A dedicated cop in the Special Victims Bureau, Ryan Mercedes has a trusted friend in lawyer-advocate Audrey Lincoln. Her compassion is the perfect counterpoint to his hard-driving fight for justice. And this good relationship only gets better the night they cross the line from friends to lovers.But they're up against seemingly insurmountable obstacles that could divide them for good. Worse-- now she and Ryan are on opposite sides of a controversial case. Can they trust enough to resolve their differences and find their way back to each other?
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July 07, 2008
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Excerpt from Trusting Ryan by Tara Taylor Quinn
The woman was too damned gorgeous for his good. When he was with her, he couldn't focus on anything else. Including the reasons why he, Columbus Police Detective Ryan Mercedes--one of the city's youngest and newest special victim detectives--was not going to get romantically involved with anyone anytime in the near future.
Most particularly, he was mesmerized by her laughter-- had been since he'd first met her six months before at the adoption of an incest victim he'd rescued. The young girl had been Audrey's client.
"What?" Audrey Lincoln asked, glancing over at him in the small living room of his one-bedroom loft condominium.
On the TV Bruce--Jim Carrey--had just been endowed with God's powers and had single-handedly taken on the gang of thugs who'd earlier beaten him up. The scene involved a birth-worthy monkey and cracked Ryan up every time he saw it.
"Nothing," he said, maintaining eye contact with the woman sitting next to him. They'd started hanging out a few months ago. Catching an occasional movie or meeting for a cup of coffee.
"I thought you liked this movie."
Bruce Almighty. He'd seen it so many times the lines randomly popped into his head. "I do."
"You said it was your favorite."
"Then why aren't you watching it?"
Her brown eyes narrowed in a way that made him hungry. She stared at him a second longer, then turned back to the large screen television across from them.
They weren't dating. Weren't on a date. They were just friends. Watching a movie on a Saturday night.
So what if, the week before, they'd moved their watching from a generic theater to his home?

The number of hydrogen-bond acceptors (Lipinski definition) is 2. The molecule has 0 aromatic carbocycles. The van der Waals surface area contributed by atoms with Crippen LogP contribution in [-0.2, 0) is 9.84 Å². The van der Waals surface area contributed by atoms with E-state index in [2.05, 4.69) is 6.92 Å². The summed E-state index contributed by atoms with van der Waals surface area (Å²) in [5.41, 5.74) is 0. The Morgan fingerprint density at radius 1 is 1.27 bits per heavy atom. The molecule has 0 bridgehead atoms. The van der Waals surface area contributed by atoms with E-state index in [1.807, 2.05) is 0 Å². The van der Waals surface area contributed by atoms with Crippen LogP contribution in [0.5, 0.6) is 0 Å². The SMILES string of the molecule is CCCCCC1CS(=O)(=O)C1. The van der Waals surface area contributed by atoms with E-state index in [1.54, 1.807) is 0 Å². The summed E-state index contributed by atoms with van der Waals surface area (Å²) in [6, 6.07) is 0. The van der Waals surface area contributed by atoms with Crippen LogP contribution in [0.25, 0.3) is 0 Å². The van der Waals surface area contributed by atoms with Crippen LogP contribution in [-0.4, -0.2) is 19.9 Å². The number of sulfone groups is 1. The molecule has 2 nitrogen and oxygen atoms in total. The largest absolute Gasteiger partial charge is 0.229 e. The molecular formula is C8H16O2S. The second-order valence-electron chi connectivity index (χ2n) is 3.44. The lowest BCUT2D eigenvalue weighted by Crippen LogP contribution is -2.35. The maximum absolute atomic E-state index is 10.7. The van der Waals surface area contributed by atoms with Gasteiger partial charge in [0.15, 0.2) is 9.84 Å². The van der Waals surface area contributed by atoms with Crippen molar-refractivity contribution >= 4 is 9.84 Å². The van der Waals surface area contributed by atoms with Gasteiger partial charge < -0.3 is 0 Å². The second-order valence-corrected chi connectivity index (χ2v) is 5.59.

This was where the old movies were.
They'd watched her favorite movie, The Mirror Has Two Faces, the previous week. She'd said she related to the main character, Barbra Streisand's version of a university sociology professor. The woman had struggled with being ugly. Undesirable.
Audrey Lincoln had no such worries.
"What?" She was looking at him again.
Sorry, Jim, Ryan silently apologized to the actor who'd given him more hours of hilarious entertainment mixed with just a bit of life lesson than he could count. "You thirsty?" he asked his guest.
He stood. Delilah, the cat, opened one eye from her perch on the back of the recliner. "Wine, beer or diet soda?"
"A glass of wine would be great."
He thought so, too. It meant she'd have to stay around a while. Or he'd be forced to arrest her for DUI, and they certainly couldn't have that.
Audrey couldn't remember ever laughing so hard. And she'd seen most of Jim Carrey's movies more than once. Was familiar with his brand of humor. Enjoyed it. Just never this much.
Or perhaps--she glanced over at the handsome detective sitting on the other end of the couch finishing off his glass of wine--it was the company?
Credits rolled. She didn't want the evening to end. Tomorrow it was back to work--no matter that the calendar read Sunday. Audrey hadn't had a day off in longer than she could remember.
She didn't really want one.
Days off led to introspection, which led to...
Nothing that she needed to be concerned about tonight.
"Okay, so tell me why that's your favorite movie," she said, smiling at her companion.
He shrugged, leaving the remote on the table beside him, the DVD flashing its welcome screen. "It's funny."
"How do you know there's more?" His glance was intense again--just as it had been during the movie. Her stomach tightened, whether from reaction or dread, she wasn't sure.
For a thirty-five-year-old woman who spent her days trying to protect the hearts of damaged children, she was embarrassingly inexperienced when it came to matters of her own heart.
"I may have known you only a few months, Mercedes, but for a cop who's been around long enough to make detective, you're surprisingly empathetic. That's an amazing feat. One that only a man with some depth could manage. So, show me the depth. Why's that your favorite movie?"
The wine was talking. Ordinarily, Audrey would never be so bold. Especially not with a man she actually liked. More than as just an acquaintance. A peer.
Were they actually becoming friends?
She couldn't remember the last time she'd had a personal friend.
"I don't know." Ryan didn't look away as many men would have when faced with a touchy-feely question. "Maybe because I'm a control freak and the idea of having God's power is so compelling I have to keep coming back for more?"
She studied him. Thought about what he said. Shook her head. "I don't think so."
"Because you aren't power-hungry."
"How do you know?"
"You let me handle the Markovich kid."
"You're his guardian ad litem. He knows you. Trusts you."
"And you were the arresting officer. Jurisdiction was yours. Most cops I know would not have stepped back."
"I still arrested him."
"You took him to the station to keep him safe."